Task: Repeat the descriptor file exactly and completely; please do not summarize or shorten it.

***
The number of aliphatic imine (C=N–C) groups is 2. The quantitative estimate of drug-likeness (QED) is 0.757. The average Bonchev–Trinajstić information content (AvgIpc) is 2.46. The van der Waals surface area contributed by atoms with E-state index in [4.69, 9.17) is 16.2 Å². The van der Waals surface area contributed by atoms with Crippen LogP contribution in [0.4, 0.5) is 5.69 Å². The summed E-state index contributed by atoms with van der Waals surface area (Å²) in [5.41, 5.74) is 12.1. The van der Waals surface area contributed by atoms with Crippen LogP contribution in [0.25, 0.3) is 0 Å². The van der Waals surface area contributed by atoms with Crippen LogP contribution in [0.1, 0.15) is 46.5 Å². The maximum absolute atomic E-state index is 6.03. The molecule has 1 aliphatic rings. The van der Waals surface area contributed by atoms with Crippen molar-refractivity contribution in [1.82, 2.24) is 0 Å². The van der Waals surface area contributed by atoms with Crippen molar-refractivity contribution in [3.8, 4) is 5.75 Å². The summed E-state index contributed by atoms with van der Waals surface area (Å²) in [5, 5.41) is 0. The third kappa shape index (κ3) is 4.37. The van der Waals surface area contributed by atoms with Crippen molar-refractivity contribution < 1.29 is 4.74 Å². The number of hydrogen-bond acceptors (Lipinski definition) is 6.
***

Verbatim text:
The number of aliphatic imine (C=N–C) groups is 2. The quantitative estimate of drug-likeness (QED) is 0.757. The average Bonchev–Trinajstić information content (AvgIpc) is 2.46. The van der Waals surface area contributed by atoms with E-state index in [4.69, 9.17) is 16.2 Å². The van der Waals surface area contributed by atoms with Crippen LogP contribution in [0.4, 0.5) is 5.69 Å². The summed E-state index contributed by atoms with van der Waals surface area (Å²) in [5.41, 5.74) is 12.1. The van der Waals surface area contributed by atoms with Crippen LogP contribution in [0.25, 0.3) is 0 Å². The van der Waals surface area contributed by atoms with Crippen LogP contribution in [0.1, 0.15) is 46.5 Å². The maximum absolute atomic E-state index is 6.03. The molecule has 1 aliphatic rings. The van der Waals surface area contributed by atoms with Crippen molar-refractivity contribution in [1.82, 2.24) is 0 Å². The van der Waals surface area contributed by atoms with Crippen molar-refractivity contribution in [3.8, 4) is 5.75 Å². The summed E-state index contributed by atoms with van der Waals surface area (Å²) in [5, 5.41) is 0. The third kappa shape index (κ3) is 4.37. The van der Waals surface area contributed by atoms with Crippen molar-refractivity contribution < 1.29 is 4.74 Å². The number of hydrogen-bond acceptors (Lipinski definition) is 6.